The concept of “leadership” has a lot of currency these days, addressed in academic disciplines and institutes, and in countless corporate trainings and seminars. Regardless of the enterprise, there has to be some place in any management hierarchy that is indisputably the pinnacle, occupied by a person who is unquestionably recognized “the Boss.”

But that role is not necessarily one that any person can be molded to fill. Yes, there are techniques and characteristics that can be identified and reinforced, but there has to be something more, something that is inherent in a person, rather than a position.

In the canon of Antarctic exploration, there are those who envisioned, created, and completed the vast enterprises of these expeditions—Scott, Shackleton, Mawson, Amundsen, and others less well-known—who are taken for their leaders. Their names have achieved a justly warranted fame that outshines that of many of their subordinates, whose own signal accomplishments go mostly unheralded.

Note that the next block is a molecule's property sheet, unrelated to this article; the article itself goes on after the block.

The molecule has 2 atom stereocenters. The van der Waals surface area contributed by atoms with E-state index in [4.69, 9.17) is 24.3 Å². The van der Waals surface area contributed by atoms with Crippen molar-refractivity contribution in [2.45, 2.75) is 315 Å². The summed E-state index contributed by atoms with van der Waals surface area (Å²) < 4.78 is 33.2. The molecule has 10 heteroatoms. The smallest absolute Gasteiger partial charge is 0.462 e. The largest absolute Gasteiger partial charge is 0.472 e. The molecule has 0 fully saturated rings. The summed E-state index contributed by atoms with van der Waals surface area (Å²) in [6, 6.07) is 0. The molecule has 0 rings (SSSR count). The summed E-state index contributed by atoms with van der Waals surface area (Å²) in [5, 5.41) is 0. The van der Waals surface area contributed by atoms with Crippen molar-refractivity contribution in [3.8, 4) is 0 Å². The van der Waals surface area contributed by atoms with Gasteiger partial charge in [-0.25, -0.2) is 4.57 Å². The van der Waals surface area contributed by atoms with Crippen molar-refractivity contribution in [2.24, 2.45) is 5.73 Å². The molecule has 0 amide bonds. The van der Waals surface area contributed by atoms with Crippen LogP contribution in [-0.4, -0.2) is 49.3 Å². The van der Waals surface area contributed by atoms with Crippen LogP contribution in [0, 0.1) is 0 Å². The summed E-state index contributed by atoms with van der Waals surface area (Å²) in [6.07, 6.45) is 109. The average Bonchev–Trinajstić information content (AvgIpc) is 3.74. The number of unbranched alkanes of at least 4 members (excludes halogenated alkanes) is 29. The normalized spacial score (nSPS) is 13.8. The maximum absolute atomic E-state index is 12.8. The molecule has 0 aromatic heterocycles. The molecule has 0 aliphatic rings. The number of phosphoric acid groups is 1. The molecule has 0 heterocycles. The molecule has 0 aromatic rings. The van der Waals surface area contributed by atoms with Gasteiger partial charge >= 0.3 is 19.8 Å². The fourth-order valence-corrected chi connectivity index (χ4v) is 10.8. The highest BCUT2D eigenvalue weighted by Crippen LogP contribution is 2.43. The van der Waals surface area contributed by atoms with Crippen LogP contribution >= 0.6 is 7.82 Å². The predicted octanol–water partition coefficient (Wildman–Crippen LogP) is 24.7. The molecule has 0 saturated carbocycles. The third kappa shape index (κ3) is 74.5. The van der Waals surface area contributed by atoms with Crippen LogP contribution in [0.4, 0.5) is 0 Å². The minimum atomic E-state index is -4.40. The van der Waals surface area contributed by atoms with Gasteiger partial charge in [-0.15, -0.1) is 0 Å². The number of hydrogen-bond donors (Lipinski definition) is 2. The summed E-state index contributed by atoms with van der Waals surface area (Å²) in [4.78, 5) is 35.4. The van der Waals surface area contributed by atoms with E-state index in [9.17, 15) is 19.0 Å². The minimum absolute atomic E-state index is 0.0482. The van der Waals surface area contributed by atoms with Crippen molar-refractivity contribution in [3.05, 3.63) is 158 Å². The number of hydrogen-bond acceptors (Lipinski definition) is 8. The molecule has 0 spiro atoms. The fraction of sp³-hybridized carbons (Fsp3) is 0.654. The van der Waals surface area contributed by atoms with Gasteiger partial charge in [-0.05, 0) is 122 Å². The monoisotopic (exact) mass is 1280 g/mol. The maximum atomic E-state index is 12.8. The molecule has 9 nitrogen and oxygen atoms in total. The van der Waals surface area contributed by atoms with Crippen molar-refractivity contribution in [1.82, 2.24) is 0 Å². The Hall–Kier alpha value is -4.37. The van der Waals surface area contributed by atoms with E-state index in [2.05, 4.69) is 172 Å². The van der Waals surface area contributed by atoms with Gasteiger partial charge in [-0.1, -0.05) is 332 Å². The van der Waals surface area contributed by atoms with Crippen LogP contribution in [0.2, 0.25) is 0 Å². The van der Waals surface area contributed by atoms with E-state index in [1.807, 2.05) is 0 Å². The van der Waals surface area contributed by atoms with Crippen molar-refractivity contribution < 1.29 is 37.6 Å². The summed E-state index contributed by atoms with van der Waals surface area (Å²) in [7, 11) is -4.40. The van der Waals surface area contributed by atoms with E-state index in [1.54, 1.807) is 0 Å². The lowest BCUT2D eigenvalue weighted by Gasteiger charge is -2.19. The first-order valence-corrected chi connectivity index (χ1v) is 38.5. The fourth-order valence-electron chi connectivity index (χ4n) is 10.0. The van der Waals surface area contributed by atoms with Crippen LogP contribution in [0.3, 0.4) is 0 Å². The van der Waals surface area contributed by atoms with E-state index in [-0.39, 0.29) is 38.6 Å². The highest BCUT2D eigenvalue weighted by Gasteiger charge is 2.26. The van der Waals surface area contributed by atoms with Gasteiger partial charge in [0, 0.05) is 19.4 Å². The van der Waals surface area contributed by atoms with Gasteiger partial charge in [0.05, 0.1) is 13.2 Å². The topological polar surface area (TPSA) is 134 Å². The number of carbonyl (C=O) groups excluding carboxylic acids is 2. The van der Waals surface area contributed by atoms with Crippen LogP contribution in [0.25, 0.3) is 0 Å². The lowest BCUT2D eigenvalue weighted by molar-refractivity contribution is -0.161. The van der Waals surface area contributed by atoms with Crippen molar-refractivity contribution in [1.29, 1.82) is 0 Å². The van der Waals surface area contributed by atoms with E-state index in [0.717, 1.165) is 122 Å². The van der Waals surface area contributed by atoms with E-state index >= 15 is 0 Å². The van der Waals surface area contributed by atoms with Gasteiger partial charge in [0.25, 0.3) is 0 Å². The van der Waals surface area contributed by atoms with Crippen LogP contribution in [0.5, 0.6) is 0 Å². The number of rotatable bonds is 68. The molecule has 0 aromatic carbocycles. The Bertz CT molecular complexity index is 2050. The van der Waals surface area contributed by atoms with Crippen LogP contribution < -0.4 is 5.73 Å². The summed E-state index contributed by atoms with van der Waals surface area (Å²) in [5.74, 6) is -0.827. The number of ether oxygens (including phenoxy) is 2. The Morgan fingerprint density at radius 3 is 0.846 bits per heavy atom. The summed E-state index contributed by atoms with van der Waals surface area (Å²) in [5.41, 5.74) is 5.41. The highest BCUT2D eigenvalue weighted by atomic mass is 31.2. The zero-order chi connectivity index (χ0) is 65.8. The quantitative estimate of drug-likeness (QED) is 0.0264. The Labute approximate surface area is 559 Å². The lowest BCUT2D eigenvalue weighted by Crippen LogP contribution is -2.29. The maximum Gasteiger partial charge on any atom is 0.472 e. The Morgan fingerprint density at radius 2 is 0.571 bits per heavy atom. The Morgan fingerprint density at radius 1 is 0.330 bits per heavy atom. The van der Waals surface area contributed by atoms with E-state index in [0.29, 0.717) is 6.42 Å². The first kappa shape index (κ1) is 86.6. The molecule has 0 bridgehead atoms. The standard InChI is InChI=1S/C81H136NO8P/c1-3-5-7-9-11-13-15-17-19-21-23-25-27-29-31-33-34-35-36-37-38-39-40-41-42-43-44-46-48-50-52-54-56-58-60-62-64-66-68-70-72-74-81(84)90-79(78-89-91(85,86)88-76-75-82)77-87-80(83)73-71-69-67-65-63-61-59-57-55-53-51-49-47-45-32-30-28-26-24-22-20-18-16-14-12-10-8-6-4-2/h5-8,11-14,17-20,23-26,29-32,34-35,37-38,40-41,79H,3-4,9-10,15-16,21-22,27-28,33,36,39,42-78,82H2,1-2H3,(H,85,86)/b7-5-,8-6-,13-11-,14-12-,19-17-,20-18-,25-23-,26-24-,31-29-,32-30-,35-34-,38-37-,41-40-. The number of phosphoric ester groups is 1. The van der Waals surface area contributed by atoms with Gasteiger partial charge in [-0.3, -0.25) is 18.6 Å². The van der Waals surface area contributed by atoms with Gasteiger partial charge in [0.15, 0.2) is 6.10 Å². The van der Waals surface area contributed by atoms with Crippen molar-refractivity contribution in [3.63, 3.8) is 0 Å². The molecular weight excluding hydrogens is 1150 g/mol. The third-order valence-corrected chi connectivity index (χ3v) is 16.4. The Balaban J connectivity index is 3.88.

Who led the smaller, isolated field parties adrift in the vast Antarctic snowfields, many hundreds of miles from the relative security of the base huts? Lt. Michael Barne was (like almost everyone else in Discovery’s 1901-1904 complement) a total novice at exploring, but he led his handful of men out into the Barrier hinterlands twice, and brought them safely home with new discoveries. When Scott’s northern party were left to their own devices over the austral winter of 1912, it was Victor Campbell who provided a strong center around which his small field party coalesced and survived. It was Frank Wild who kept the marooned survivors of Endurance’s shipwreck alive in 1916 with a glimmer of hope that Shackleton would return to save them. On the other side of the continent, Ernest Joyce stepped into a role beyond his training when Aeneas Mackintosh was no longer strong enough to lead.

The exploration of Antarctica during the Heroic Era, and in every era afterwards, provides many more examples of those whose leadership was more a result of who they were, than of what they had learned.